Wednesday, May 23, 2012


Among Blake's works is a little book of only 16 plates which he produced early in his career - in 1793. It is titled For Children: Gates of Paradise. In 1818 he re-engraved the same images, added a frontispiece, tailpiece, and explanatory couplets for each picture. The new book was titled For the Sexes: Gates of Paradise.

The children to whom the first book was addressed may be the innocents, those who had not travelled far along the journey. Gates of Paradise is not presented as an account of violent activities such as those portrayed in The Book of Urizen. Instead it's a roadmap to psychic development. Blake is trying to lead us through the process of psychological evolution, but he does not express himself in clear rational language in either the first or second version. The reader is asked to use his intuition to retrieve from his unconscious, archetypal content to associate with the images supplied. The second version addressed To the Sexes seems to recognise that it is those who are in the stage of 'generation' who will benefit from these insights.

In his book Symbol and Image in William Blake, George Wingfield Digby, presents a thorough psychological commentary plate by plate. On page 6, Digby says: "But the purpose of this form of communication is not to make explicit statements. It is to evoke and direct attention to psychological events and states of consciousness by means other than that of the intellectual concept, which is rooted in dualism."

So the first plate pictures a caterpillar on a leaf and a chrysalis with the face of a baby; the caption is 'What is man!'; and the associated couplet is 'The Sun's Light when he unfolds it / Depends on the Organ that beholds it.' So we are at the beginning; we want to find out what man is; we may go in one direction or another; to develop psychologically man must begin to see things differently; not just what one sees, but the way in which one sees things must be altered.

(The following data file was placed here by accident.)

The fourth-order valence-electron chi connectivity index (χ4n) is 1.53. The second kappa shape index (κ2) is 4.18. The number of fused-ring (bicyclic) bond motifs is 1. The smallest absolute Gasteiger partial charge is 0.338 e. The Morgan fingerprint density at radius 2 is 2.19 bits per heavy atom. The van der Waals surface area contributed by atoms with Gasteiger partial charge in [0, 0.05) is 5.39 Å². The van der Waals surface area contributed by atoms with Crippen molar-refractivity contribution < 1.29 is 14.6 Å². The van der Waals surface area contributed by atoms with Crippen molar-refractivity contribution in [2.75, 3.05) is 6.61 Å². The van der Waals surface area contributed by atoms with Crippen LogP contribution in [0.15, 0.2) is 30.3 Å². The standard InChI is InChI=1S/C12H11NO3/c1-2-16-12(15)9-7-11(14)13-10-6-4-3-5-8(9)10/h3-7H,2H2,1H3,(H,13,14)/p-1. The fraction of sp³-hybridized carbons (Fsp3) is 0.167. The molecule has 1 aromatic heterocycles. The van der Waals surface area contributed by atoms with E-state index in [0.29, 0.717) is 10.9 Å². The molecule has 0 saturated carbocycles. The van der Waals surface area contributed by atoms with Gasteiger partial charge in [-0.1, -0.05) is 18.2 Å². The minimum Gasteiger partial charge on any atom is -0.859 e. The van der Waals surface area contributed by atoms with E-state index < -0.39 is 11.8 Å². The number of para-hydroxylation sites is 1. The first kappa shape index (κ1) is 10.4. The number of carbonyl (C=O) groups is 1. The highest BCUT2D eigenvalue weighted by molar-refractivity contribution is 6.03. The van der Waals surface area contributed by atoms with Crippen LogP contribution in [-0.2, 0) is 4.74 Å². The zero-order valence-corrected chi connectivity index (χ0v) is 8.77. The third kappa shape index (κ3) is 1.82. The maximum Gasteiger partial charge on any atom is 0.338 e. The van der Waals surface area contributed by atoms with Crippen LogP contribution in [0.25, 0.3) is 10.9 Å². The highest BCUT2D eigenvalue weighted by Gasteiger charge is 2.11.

British Museum
Gates of Paradise

The frontispiece captures two stages in the life cycle of the insect. The infant is emerging from the dormant stage of the chrysalis; he is entering the world of outward activity in which his potential may be realised.  The larval stage is represented too; it is feeding on the leaf, assimilating the outer world for its growth. Implied is the butterfly stage of development which Blake uses to represent the achievement of the spiritual level of development.
This image from the British Museum was photographed showing the gage with the measurement of the image. Blake packed all these ideas into an image only 2 1/2 inches in height. There are five known copies of For Children: The Gates of Paradise, including the one in the British Museum and one in the Library of Congress. 

To view all of the pages of For Children: The Gates of Paradise go to the Library of Congress website, page down to Rosenwald 1813, For children: The gates of Paradise. La MBeth, W. Burke, 1793. [1], select PDF, and download it to your computer.  

This post was first published Nov 26, 2009.

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